The British Columbia Utilities Commission (BCUC) issued its final report this morning, with findings that show terminating Site C is the best option for BC ratepayers. "Today has been a long time coming. The BCUC has confirmed what we have said for many years: Site C is a financially reckless project that is not in the best interests of BC ratepayers," says Ken Boon, PVLA President. “And that’s before we consider the many other significant adverse impacts of Site C on First Nations, agriculture, the environment and landowners. It’s time for the provincial government to terminate Site C.” The following is a summary of the BCUC final report by international energy expert Robert McCullough: The BCUC’s final report on Site C rejected virtually every component of BC Hydro's submissions throughout the review process.
Key findings from the report can be summarized as follows:
Site C is over budget and behind schedule, with costs expected to exceed $10 billion.
BC Hydro's load forecast is highly doubtful and the BCUC has recommended the use of the low forecast.
BC Hydro’s export assumptions are unrealistic. The BCUC has recommended a much lower forecast.
Wind, solar, and geothermal are realistic alternatives. Prices have declined significantly and will continue to fall.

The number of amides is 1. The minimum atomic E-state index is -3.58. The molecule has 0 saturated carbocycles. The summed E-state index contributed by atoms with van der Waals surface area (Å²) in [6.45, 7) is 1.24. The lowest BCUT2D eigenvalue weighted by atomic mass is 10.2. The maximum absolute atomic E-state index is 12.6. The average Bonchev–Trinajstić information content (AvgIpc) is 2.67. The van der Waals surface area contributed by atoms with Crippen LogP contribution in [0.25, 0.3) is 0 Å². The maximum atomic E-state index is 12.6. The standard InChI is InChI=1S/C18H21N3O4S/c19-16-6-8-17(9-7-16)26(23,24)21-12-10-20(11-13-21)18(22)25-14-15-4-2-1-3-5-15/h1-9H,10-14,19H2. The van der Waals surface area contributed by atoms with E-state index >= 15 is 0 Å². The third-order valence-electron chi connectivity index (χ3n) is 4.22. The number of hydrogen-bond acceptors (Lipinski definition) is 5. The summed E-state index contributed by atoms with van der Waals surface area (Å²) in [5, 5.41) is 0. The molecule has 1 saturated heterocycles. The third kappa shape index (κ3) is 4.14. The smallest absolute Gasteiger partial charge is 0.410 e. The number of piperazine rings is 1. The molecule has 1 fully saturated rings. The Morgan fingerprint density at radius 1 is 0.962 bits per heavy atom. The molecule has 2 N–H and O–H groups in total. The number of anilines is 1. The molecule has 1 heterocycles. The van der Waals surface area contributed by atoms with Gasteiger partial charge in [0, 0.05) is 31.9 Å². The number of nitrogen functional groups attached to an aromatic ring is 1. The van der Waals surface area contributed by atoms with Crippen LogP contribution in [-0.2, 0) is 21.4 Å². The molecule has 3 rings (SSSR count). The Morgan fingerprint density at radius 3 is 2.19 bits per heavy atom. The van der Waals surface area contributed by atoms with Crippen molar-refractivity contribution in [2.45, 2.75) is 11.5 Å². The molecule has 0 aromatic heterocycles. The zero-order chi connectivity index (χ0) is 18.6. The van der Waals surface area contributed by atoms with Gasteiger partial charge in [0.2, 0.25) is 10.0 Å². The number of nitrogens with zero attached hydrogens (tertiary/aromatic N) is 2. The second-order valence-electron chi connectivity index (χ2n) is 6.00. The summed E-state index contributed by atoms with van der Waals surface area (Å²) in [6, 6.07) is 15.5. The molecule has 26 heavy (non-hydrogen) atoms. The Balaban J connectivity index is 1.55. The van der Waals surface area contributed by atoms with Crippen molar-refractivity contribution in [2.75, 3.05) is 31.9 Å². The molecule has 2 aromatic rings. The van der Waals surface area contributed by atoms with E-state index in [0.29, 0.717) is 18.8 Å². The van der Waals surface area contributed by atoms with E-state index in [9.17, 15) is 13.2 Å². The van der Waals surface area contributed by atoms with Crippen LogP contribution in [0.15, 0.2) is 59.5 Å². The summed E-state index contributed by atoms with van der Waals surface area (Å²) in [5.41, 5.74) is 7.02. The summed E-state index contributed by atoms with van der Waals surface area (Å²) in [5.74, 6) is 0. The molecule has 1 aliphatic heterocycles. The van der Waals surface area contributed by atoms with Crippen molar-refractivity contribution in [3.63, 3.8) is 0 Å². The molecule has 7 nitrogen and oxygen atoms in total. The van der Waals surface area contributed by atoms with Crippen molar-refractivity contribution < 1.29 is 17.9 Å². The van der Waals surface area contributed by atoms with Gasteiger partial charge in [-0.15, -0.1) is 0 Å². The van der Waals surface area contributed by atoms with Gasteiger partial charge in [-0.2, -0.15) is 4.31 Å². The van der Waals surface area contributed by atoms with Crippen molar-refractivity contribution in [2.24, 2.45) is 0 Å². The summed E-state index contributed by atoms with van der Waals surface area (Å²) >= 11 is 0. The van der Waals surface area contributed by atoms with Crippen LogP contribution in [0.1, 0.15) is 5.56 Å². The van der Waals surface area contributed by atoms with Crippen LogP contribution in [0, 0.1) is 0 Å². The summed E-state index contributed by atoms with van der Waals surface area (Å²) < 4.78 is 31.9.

The alternative resources cost less, are more deployable, and are less risky.
BC Hydro's planning methodology is undocumented and inaccurate.
BC has an excellent source of hydroelectric storage in the non-treaty storage agreement: 25 times the storage of Site C.
Overall, the economics clearly favour the alternative portfolios in terms of cost, risk, and availability.
A more detailed analysis by McCullough Research will be released on November 2, 2017.
Robert McCullough is Principal of McCullough Research in Portland, OR, and for over thirty-seven years has advised governments, utilities, and aboriginal groups on energy, metals, paper, and chemical issues. He has testified repeatedly in state, federal, and provincial courts as well as before Congress and regulatory bodies. His testimony in front of the Senate Energy Committee is credited with initiating the Enron trading investigations during which he worked for the U.S. Department of Justice and three western attorney generals. He has consulted for U.S. and Canadian clients on hydroelectric issues in many states and provinces, including on many occasions, presenting on issues before Canadian regulators.